The Cubans and an old Power Plant—CUBA, 1958
Not far from the Cuban cane fields was an old abandoned runway. It was short and muddy—perhaps too short for our overloaded Twin Beech aircraft to take off.
I sat in the cockpit, anxiously waiting for the penetration crews’ arrival, thinking, about my situation: Here I am in this old, dilapidated airplane, deep inside Cuba, waiting for a bunch of idiot Cuban rebels to blow up a power plant that was never working in the first place, wondering if the engines on this old airplane will start.
In the distance, I heard an explosion. That was the signal. The crew will be arriving shortly. I looked at the battered windsock near the end of the abandoned airfield. It pointed straight down, limp. There was no wind to help with the takeoff run. Yes, it was going to be a difficult takeoff, at best.
I was a long way from Fort Bliss, Texas, and El Paso. How I got here, inside Cuba, I wasn’t sure. It just happened. There have been many weird happenings around me lately—strange things just popping up out of the clear blue—dangerous sinister people, strange faces, exotic places, and crazy love affairs.
Yes, memories of Fort Bliss, Texas, were a long way back—Love Field airport and the one-horse town of Dallas, Texas, was even further. That early life in Northeast Texas was now a distant memory. CUBA? Well, that was another matter. Cuba was always in my thoughts and dreams.
The rumbling sound from the distant explosion disappeared, replaced with the chatter of small arms fire getting closer. I knew Batista’s army goons were chasing the penetration crew. We could have been wounded. I was one scared pilot.
Sweating, hands shaking, I reached for the start button on the number one engine. The engine was running rough when we left Marathon Key. I wished I had never shut the engines down. I wasn’t sure they would start when I needed them. Shutting the engines down was a stupid mistake—perhaps, even a fatal error.
I thought about Christina, the Lady Saboteur. I wondered if she had cleared the power plant after the explosion and was running through the mountainous jungle trail, struggling through the cane fields, racing toward the aircraft.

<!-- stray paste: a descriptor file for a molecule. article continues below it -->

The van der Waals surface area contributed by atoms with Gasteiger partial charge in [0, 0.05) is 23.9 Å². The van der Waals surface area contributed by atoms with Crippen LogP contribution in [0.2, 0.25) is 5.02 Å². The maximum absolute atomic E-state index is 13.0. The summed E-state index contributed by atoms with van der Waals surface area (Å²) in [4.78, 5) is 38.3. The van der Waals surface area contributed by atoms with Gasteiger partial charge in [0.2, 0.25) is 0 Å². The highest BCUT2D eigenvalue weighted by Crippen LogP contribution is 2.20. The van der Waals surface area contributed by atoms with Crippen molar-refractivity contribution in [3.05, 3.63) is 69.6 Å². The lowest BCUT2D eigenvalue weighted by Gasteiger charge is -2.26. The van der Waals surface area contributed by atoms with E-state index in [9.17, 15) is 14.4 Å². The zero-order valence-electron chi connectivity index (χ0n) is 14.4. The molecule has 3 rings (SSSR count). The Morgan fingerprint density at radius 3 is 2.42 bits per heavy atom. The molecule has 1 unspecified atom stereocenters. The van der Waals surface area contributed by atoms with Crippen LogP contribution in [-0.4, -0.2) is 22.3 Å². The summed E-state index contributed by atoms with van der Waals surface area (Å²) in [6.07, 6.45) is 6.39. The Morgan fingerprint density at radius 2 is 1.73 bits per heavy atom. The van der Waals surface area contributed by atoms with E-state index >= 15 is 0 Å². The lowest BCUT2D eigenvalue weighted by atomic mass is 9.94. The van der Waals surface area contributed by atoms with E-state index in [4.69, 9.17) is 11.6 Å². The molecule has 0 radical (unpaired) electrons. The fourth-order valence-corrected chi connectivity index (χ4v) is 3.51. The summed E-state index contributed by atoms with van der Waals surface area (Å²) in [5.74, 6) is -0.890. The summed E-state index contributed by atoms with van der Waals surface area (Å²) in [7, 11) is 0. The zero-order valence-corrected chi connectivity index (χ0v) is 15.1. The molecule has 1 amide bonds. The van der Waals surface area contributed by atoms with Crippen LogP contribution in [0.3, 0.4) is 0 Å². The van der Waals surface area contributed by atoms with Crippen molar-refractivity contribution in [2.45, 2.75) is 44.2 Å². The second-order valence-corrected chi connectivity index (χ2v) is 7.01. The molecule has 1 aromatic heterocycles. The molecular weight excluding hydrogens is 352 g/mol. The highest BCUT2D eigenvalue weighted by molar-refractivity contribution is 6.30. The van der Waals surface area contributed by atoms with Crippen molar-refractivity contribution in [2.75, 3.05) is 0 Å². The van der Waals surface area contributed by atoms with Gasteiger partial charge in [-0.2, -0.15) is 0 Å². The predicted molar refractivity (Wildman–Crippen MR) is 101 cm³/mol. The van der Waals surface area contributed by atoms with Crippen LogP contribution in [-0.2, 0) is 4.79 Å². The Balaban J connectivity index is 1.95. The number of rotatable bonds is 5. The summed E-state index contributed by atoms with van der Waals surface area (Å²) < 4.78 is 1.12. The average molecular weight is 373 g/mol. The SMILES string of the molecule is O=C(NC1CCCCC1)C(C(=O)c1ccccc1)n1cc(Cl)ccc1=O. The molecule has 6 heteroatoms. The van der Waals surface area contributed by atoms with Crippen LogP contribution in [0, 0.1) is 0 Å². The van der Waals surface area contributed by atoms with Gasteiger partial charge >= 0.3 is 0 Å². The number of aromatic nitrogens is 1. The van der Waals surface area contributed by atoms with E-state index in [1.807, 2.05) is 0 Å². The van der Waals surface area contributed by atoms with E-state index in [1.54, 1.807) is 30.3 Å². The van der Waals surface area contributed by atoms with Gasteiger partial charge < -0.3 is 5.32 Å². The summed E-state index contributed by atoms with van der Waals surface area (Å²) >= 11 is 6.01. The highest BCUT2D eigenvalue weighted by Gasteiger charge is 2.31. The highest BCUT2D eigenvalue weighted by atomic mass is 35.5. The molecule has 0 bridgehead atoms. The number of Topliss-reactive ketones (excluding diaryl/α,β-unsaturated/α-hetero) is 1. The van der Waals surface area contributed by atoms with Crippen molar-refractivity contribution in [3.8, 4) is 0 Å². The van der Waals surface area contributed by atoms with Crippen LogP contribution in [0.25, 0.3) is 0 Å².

I forced the thought from my mind and pushed the start button on the number one engine. The engine cranked, but nothing happened. The prop just windmilled, going around and around. Round and round, the propeller turned. I moved the throttles forward, nothing. I adjusted the mixture and checked the boost pumps, nothing. The prop just kept turning, but the number one engine refused to start. Nothing seemed to work.
It was a hot, humid day. Nothing was going right. I could feel the cold breath of Batista’s firing squad on the back of my neck. I wondered what it would be like to stand before a Cuban firing squad. Would I stand tall, as I had seen in the movies? Or would I whimper and squirm like a blabbering coward. I saw myself as the blabbering coward.
I glanced out the cockpit window. The rebel demolition team was running along the jungle trail, dashing through the cane fields. They were running like hell, trying to reach the aircraft. I pushed the start button again. The starter was hot. I was frantic as the engine cranked, but the propeller was turning much slower. I was losing battery power. Worse yet, I was losing my mind. In panic mode, I pushed the button again. Then on the last turn of the propeller, the last ounce of battery juice, the engine kicked once, then kicked again—And then again. Thank God! – The engine slowly limped to life. Thick blue smoke rolled in billowing waves toward the rear of the aircraft. The number two engine sprang to life on the first crank. I was one happy pilot.
The power plant demolition crew, gasping for breath, jumped one by one on board—literally dragging and pulling each other into the aircraft. We were moving into the wind—what little wind there was—before cargo kicker Sickie Rick had closed and locked the doors.
We bounced down the crude, muddy, runway, slowly gaining takeoff speed. The number one engine was rough but turning positive power. That’s all we needed. All I had to do was get us off the ground and clear Cuban airspace; then, I could shut the rough engine down and ditch us in the ocean if we had to. However, if all went well, we would be out of Cuban airspace and back to Marathon Key by dark.
My mind was absorbed with the task of flying the aircraft—and thinking of ‘The Lady Saboteur,’ but she was not onboard. I wondered where she was. I thought about her all the way back to Marathon Key. The non-operational power plant was totality destroyed, blown to hell.
When I returned to Miami, Frank Bender and Rex Beardsley, my two CIA case officers, debriefed the crew and me. During the debriefing, I learned to my dismay that the Cubans had blown up the wrong target. We would have to go back in with another crew tomorrow morning to demolish the right target, finish the mission, and save face with the Cuban underground. This time we knew Batista’s goons would be waiting.
Navigate To Other Tosh Articles . . .
- Page 1: Growing Up Fast: Two Events I Witnessed
- Page 2: The Cubans and an Old Power Plant (1958)
- Page 3: A Cold War Incident
- Page 4: “A Mechanical Monster”
- Page 5: The Day Before that Dreadful Day
- Page 6: The Lady Saboteur
- Page 7: The Gringo and the Worms
- Page 8: The Death of a Reluctant Skydiver
- Page 9: A Bogey Over the Florida Straits
- Page 10: I’m Too Young to be Shot
- Page 11: The Last of the Mohicans
- Page 12: Two Good Friends: A War Story
To Go to Tosh’s Novel Page “Thinking That is Out of This World” Click HERE